The System of the World (Baroque Cycle Series #3)

The System of the World (Baroque Cycle Series #3)

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by Neal Stephenson
     
 

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England, 1714. London has long been home to a secret war between the brilliant, enigmatic Master of the Mint and closet alchemist, Isaac Newton, and his archnemesis, the insidious counterfeiter Jack the Coiner. Hostilities are suddenly moving to a new and more volatile level as Half-Cocked Jack hatches a daring plan, aiming for the total corruption of Britain's

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Overview

England, 1714. London has long been home to a secret war between the brilliant, enigmatic Master of the Mint and closet alchemist, Isaac Newton, and his archnemesis, the insidious counterfeiter Jack the Coiner. Hostilities are suddenly moving to a new and more volatile level as Half-Cocked Jack hatches a daring plan, aiming for the total corruption of Britain's newborn monetary system.

Enter Daniel Waterhouse: Aging Puritan and Natural Philosopher, Daniel has been on a long and harrowing quest to help mend the rift between adversarial geniuses. As Daniel combs city and country for clues to the identity of the blackguard who is attempting to blow up Natural Philosophers, political factions jockey for position while awaiting the impending death of the ailing queen, and the "holy grail" of alchemy, the key to life eternal, tantalizes and continues to elude Isaac Newton.

As Newton, Waterhouse, and Shaftoe each circle closer to the object of Daniel's quest, everything that was will be changed forever ...

This P.S. edition features an extra 16 pages of insights into the book, including author interviews, recommended reading, and more.

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Editorial Reviews

bn.com
The Barnes & Noble Review
The System of the World, the third and concluding volume of Neal Stephenson's shelf-bending Baroque Cycle (Quicksilver and The Confusion), brings the epic historical saga to its thrilling -- and truly awe-inspiring -- conclusion.

Set in the early 18th century and featuring a diverse cast of characters that includes alchemists, philosophers, mathematicians, spies, thieves, pirates, and royalty, The System of the World follows Daniel Waterhouse, an unassuming philosopher and confidant to some of the most brilliant minds of the age, as he returns to England to try and repair the rift between geniuses Sir Isaac Newton and Gottfried Wilhelm Leibniz. After reluctantly leaving his family in Boston, Waterhouse arrives in England and is almost killed by a mysterious Infernal Device. Having been away from the war-decimated country for two decades, Waterhouse quickly learns that although many things have changed, there is still violent revolution simmering just beneath the surface of seemingly civilized society. With Queen Anne deathly ill and Tories and Whigs jostling for political supremacy, Waterhouse and Newton vow to figure out who is trying to kill certain scientists and decipher the riddle behind the legend of King Solomon's gold, a mythical hoard of precious metal with miraculous properties.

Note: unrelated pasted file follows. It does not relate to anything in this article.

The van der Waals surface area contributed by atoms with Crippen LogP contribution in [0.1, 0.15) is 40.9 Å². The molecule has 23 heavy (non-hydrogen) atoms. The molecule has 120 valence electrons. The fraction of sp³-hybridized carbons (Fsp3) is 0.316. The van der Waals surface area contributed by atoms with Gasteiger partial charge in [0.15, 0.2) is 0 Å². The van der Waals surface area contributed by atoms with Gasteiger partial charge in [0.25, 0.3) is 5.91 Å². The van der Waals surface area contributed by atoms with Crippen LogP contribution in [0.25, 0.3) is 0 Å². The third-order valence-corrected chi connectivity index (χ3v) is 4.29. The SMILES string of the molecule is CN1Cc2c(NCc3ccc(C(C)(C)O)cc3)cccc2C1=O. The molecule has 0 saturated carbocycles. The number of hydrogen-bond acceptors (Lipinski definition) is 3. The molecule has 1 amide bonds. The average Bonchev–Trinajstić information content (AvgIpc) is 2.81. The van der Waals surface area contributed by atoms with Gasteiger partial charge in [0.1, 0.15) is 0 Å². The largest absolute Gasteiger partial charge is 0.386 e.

Arguably one of the most ambitious -- and most researched -- stories ever written, Stephenson's Baroque Cycle is set in one of the most turbulent and exciting times in human history. Filled with wild adventure, political intrigue, social upheaval, civilization-changing discoveries, cabalistic mysticism, and even a little romance, this massive saga is worth its weight in (Solomon's) gold. Paul Goat Allen

Product Details

ISBN-13:
9780060750862
Publisher:
HarperCollins Publishers
Publication date:
09/06/2005
Series:
Baroque Cycle Series, #3
Edition description:
with Insights and Interviews
Pages:
928
Sales rank:
156,759
Product dimensions:
5.31(w) x 8.00(h) x 1.48(d)

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The System of the World Ltd


By Stephenson, Neal

William Morrow & Company

ISBN: 0060599359

Book 6
Solomon's Gold

Dartmoor

15 january 1714

In life there is nothing more foolish than inventing.
-- James Watt

"Men half your age and double your weight have been slain on these wastes by Extremity of Cold," said the Earl of Lostwithiel, Lord Warden of the Stannaries, and Rider of the Forest and Chase of Dartmoor, to one of his two fellow-travelers.